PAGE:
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Acne Treatment Often Not in Line With Current Guidelines

Mean therapy duration was 175.1 days; 62 percent of antibiotic courses not given with topical retinoid

teen with acne

TUESDAY, Nov. 22, 2016 (HealthDay News) -- Among U.K. general practitioners, acne treatment is often not in accordance with current guidelines, according to a study published in the December issue of the Journal of the American Academy of Dermatology.

John S. Barbieri, M.D., from the University of Pennsylvania Perelman School of Medicine in Philadelphia, and colleagues examined the duration of oral tetracycline therapy and use of topical retinoids in a retrospective cohort study. Data were collected from the Health Improvement Network database for patients with acne primarily treated by general practitioners in the United Kingdom.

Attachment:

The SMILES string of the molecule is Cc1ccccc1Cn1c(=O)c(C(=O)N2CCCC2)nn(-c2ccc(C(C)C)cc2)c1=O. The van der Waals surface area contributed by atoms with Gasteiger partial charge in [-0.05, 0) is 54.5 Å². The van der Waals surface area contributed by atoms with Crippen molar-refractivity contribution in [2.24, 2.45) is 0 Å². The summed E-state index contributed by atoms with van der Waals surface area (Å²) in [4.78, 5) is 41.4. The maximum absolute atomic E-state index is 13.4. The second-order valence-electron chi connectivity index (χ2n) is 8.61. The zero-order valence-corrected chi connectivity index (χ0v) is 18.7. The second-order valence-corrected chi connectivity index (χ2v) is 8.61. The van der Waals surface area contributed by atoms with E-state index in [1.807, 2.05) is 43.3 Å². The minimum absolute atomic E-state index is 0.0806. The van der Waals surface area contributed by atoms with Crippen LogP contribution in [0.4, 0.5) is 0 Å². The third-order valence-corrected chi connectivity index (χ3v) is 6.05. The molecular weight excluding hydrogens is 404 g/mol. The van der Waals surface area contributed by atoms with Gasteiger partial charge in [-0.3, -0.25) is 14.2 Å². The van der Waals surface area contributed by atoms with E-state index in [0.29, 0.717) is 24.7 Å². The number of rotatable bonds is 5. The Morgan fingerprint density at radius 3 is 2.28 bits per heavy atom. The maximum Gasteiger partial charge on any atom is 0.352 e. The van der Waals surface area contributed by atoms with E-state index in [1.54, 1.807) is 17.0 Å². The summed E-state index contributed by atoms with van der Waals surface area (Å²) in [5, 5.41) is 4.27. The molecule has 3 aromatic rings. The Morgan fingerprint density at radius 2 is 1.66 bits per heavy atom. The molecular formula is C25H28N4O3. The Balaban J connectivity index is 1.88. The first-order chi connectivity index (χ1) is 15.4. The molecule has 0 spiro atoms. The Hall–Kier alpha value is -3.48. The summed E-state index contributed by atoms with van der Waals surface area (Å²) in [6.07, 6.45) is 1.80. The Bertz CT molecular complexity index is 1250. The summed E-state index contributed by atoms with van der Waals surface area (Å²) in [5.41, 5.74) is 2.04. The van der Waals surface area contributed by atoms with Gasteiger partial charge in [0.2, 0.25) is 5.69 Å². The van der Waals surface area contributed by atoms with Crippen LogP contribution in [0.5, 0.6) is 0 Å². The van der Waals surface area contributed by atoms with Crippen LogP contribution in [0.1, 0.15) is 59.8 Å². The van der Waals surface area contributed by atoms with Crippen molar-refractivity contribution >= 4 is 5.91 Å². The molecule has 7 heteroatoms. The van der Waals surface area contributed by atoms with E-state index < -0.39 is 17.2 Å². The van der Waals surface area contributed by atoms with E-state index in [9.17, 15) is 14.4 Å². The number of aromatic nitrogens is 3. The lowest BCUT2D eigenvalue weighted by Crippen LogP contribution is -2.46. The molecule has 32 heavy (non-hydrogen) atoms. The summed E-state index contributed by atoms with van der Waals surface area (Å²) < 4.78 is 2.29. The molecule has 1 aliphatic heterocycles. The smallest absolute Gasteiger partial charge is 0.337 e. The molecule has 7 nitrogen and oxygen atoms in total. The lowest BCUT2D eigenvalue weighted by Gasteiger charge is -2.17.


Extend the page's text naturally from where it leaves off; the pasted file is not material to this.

The researchers found that the mean therapy duration was 175.1 days. Overall, 62 percent of antibiotic courses were not associated with a topical retinoid, and 29 percent of antibiotic courses exceeded a six-month duration. Approximately 3.3 million antibiotic days per year could be avoided if all regions were to achieve uses similar to the region with the shortest mean duration of therapy.

"Prescribing behavior for oral antibiotics in the treatment of acne among general practitioners is not aligned with current guideline recommendations," the authors write. "Increasing the use of topical retinoids and considering alternative agents to oral antibiotics when appropriate represent opportunities to reduce antibiotic exposure and associated complications such as antibiotic resistance and to improve outcomes in patients treated for acne."

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